“It’ll be uneventful, I believe,” Lurigio said.

However, Lurigio warns of possible conflict during the protests “because these situations are inherently volatile.”

The main issue is a mob mentality fever that can spread through the crowds, he said. People who’d never behave aberrantly when alone are substantially more likely to do so when in massive groups.

The “mob mentality” is always a concern during protests when tensions are already boiling, Lurigio said.

The image promulgated by the mayor and police of danger from protests is in fact missing the point, Iosbaker said.

“There’s no organization on earth more dangerous than NATO,” he said. “NATO is an organization of war makers.”

When people effectively come together in protest movements, it’s their governmental right to have those protests protected, he said. But instead, they restrict the individual’s right to protest.

“We’ve had a long struggle to get the right to protest,” Iosbaker said. “And we’re still not done.”

Chicago officials also have to be concerned about the entire city, not just the hot spots for protests. While special resources are being allocated in the areas where First Amendment rights are going to be exercised, the city needs to make sure that they have the ability to perform all the public safety and security functions that they execute on a day to day basis, Zoufal said.

“The city needs to respect the right of the First Amendment protestors to exercise their rights,” he said. “On the other side of the coin, the protestors need to understand that other people in the city have rights.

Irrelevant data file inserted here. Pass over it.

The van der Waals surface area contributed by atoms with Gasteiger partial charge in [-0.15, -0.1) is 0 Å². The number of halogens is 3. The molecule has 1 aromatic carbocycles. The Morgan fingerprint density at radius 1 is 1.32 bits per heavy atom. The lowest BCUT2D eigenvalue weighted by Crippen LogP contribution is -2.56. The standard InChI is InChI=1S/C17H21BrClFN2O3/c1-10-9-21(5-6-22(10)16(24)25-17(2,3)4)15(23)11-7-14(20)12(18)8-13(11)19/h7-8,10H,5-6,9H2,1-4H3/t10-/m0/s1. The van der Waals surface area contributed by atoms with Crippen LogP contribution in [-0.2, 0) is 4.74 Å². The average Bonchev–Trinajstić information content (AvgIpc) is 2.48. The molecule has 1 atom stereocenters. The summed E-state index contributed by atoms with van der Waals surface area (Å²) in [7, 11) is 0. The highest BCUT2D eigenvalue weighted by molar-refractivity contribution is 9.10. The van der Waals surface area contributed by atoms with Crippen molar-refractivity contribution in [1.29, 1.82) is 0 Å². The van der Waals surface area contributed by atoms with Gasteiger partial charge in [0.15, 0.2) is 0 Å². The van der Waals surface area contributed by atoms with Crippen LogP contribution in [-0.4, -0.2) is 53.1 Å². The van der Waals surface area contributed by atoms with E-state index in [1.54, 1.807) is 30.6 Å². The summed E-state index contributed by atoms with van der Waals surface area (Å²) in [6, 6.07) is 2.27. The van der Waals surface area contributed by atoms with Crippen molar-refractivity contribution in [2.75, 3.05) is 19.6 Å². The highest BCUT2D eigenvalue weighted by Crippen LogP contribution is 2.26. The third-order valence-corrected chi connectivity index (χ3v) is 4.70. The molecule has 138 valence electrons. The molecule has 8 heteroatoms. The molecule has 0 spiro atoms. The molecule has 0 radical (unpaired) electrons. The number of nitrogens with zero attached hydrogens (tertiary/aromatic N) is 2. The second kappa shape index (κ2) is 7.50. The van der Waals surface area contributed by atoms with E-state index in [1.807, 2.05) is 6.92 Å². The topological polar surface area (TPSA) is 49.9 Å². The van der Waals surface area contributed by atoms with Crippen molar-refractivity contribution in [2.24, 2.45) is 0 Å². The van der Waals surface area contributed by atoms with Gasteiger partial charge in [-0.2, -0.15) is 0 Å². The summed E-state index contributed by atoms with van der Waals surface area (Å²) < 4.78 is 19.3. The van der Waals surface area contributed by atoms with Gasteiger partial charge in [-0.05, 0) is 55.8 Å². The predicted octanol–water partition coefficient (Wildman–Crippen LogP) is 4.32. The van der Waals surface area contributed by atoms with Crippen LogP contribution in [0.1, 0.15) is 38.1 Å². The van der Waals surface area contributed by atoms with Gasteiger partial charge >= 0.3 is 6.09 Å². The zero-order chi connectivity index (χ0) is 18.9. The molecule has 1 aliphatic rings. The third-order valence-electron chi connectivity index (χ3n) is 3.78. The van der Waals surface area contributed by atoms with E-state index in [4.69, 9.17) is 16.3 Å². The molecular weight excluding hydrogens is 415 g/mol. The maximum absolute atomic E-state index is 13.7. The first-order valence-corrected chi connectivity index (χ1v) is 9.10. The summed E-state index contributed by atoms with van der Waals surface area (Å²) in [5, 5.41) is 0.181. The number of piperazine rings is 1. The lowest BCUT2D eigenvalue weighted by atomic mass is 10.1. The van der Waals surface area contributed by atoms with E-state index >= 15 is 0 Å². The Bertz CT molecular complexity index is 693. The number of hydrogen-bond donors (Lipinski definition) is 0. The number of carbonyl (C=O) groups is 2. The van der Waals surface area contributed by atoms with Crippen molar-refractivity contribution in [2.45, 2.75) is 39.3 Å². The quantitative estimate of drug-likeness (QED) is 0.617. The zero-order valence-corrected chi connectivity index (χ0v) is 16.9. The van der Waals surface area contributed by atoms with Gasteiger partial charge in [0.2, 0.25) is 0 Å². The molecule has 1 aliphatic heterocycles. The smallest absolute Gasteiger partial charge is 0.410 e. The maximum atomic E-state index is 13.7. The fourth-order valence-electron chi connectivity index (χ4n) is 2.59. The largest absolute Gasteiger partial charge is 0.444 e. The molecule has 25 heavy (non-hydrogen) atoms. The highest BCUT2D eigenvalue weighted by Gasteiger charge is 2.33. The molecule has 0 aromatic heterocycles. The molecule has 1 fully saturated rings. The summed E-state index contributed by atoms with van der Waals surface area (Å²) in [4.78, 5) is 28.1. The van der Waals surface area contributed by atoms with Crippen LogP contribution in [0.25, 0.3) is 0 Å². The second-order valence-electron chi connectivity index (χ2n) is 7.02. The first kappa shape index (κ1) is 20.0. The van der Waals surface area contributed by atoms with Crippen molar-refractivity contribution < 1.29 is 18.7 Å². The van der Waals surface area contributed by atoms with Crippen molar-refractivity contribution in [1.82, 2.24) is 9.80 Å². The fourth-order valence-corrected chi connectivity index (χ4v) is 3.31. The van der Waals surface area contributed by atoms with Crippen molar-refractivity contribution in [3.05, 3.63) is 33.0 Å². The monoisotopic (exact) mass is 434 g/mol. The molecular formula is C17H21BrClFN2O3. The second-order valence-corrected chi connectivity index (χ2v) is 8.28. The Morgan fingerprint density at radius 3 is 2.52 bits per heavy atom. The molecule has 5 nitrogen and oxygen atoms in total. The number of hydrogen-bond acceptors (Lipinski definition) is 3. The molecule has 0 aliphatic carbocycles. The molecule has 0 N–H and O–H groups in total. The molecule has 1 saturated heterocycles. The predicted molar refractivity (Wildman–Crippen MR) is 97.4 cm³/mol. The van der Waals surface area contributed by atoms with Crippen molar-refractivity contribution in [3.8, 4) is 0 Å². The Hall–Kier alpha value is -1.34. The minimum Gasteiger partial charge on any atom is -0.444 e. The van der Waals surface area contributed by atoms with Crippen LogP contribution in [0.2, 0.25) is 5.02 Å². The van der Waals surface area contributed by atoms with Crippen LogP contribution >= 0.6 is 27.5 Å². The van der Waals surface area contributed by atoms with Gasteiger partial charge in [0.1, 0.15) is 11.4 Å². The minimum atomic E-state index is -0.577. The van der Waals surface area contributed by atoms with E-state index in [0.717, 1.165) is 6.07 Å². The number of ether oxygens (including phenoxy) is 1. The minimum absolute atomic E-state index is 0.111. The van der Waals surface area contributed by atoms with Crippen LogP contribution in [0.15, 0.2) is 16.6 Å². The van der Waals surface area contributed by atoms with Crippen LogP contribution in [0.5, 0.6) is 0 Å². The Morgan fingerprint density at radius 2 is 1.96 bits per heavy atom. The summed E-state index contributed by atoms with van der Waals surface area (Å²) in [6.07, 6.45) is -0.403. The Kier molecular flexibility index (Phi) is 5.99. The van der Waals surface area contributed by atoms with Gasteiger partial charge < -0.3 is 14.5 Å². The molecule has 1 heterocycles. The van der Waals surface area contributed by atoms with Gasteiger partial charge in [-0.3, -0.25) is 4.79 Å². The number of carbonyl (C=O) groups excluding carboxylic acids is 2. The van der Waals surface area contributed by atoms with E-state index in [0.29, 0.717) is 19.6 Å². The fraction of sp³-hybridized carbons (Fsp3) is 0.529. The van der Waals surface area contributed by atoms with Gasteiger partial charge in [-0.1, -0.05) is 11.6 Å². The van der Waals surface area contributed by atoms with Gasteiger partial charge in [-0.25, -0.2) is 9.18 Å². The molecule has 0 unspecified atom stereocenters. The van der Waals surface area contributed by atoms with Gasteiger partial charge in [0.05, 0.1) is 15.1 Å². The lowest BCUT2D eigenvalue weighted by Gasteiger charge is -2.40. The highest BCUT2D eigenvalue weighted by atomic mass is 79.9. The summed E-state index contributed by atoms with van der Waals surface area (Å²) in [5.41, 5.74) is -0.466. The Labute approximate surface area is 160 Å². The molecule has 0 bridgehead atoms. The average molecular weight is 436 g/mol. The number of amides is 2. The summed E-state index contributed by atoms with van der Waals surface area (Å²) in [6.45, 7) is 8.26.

“[Each person’s] rights need to be protected and respected,” he said.

The police need to be mindful of people who are hurt and need ambulance, fire or police services, Zoufal said. The congestion of streets still needs to allow those emergency vehicles to get through from point A to point B.

“There needs to be an understanding by protestors that there are limits to what the city can allow and accommodate in the expression of their rights,” he said.

Ultimately there will be some inconvenience for members of the public, but people should be able to carry out their normal routines, Zoufal said. It just may take 10 or 15 minutes longer.

“Regular traffic service is going to be interrupted,” he said. “That’s simply going to happen.”

According to the Chicago Tribune, city officials said the decision to move the protest march from the Daley Plaza to outside the Loop was because the crowded downtown streets would pose a public safety risk.

Iosbaker and his protest group felt that the Daley Plaza was a better venue for the march, but they had to make a decision whether to fight the decision in court or to compromise, he said.

“We decided to compromise because they are respecting our right to march,” Iosbaker said.  “The city has granted us that.”

Iosbaker predicted there will be no arrests and no confrontations during their NATO protest. He said he can’t speak for other protests, but he ensures that there’s not going to be any problems during their protest.

“We’re going to have a family-friendly protest,” Iosbaker said. “I’m confident.”

Related: David Franklin Q&A